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Tuesday / May 21.
HomemifashionBorn from Waste Sea2See

Born from Waste Sea2See

When record-breaking English sailor Dame Ellen MacArthur warned the world that there would be more plastic in the oceans than fish by 2050, François van den Abeele heard the clarion call. Today, his optical brand Sea2See is responsible for removing, recycling, and repurposing about 250 tonnes of marine plastic from the oceans every year.

You would think that with “loads of awards” under his belt, the Sea2See eyewear collection would be François van den Abeele’s main priority.

And, yes, the Sea2See Founder and Chief Executive Officer sounds justifiably proud when he lists off the accolades that have rolled in since the company was established in 2015. 2020 Jury’s Favourite – Responsible Purchasing Initiative from France; 2020 Frame of the Year in the United Kingdom; 2020 Best Ecologic Invention, Spain.

The 2020 haul followed on from awards from France, Belgium and Spain in 2019.

But the accolades don’t drive him. Neither does the next collection. It is all secondary to the impact that his brand can have on the world’s oceans.

“Sea2See is born out of waste,” Mr van den Abeele declared in an interview with mivision recently.

“Sea2See was not existing before. The name speaks for itself. It is not a new capsule collection that was created because we had to, because suddenly people were talking more about sustainability.

“It is a brand that is born out of the purpose, born out of the cause, which is that there is too much plastic in the ocean. We need to raise awareness about this issue. And that is what makes this brand special.”

Crowdfunded Beginnings

So impacted was he by Dame Ellen’s passionate call to create a circular economy for plastic, that Mr van den Abeele decided he would collect marine plastic to make surf shorts.

“But the thing is, I didn’t have the means to do the surf shorts. Obviously, there is the one thing which is the waste collection but then there is the separation, the recycling, the yarn making, the weaving and, from there, finalising the product. I couldn’t afford that.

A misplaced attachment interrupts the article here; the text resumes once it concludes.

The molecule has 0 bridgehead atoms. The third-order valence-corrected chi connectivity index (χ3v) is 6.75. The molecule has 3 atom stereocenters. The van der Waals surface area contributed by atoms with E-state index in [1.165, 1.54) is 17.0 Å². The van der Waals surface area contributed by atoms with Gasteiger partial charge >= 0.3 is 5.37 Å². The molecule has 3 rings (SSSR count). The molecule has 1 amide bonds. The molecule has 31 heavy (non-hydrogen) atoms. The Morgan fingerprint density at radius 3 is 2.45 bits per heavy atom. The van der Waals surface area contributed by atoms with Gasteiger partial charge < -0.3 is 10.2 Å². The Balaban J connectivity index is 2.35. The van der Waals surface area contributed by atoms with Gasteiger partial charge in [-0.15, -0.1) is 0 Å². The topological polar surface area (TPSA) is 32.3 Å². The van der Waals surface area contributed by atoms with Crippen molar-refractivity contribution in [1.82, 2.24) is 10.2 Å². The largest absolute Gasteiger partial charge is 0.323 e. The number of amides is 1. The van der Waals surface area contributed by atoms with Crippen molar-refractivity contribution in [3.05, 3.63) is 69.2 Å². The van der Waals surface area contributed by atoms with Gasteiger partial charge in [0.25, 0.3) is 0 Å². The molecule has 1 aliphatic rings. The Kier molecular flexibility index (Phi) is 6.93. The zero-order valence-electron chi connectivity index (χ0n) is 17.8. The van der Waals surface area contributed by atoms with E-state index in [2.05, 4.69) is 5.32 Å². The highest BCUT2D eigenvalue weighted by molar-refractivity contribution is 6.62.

“By coincidence, I had bought my first pair of glasses from a pharmacy and obviously realized they were made of plastic. That’s how it started. So, it started out of a big alarm that was thrown by Ellen MacArthur saying there would be more plastic than fish in the ocean in 2050.”

Mr van den Abeele started contacting manufacturers in Italy. Only one was interested.

“I did a crowdfunding, because I was broke, to finance the first collection. We raised €40,000 that allowed us to produce the first small collection and I started visiting opticians one by one with 18 SKUS (stock keeping units), three frames and six colours, telling them about the fact that sustainability was non-existent in the optical industry, that virgin plastic was the main raw material used, and we had to do something to change this. And, also, obviously raising awareness about the issue of ocean plastic.

“So that’s how it all started. We got a lot of visibility when I did my first Silmo with 36 frames in the collection. We got a lot of press… the collection started growing and today we have more than 4,000 points of sale and 350 or 360 SKUS in the collection.”

Frame Design

The optical and sun frames, which are 100% recycled marine plastic, are designed by Mr van den Abeele in collaboration with designers from the company’s Italian manufacturing partner.

“We work hand in hand two or three times a year in order to bring more products,” he said.

He also studies trends in the market to produce frames that people will like, taking joy in creating “fashionable, sexy” frames that are light, easy to wear, and durable.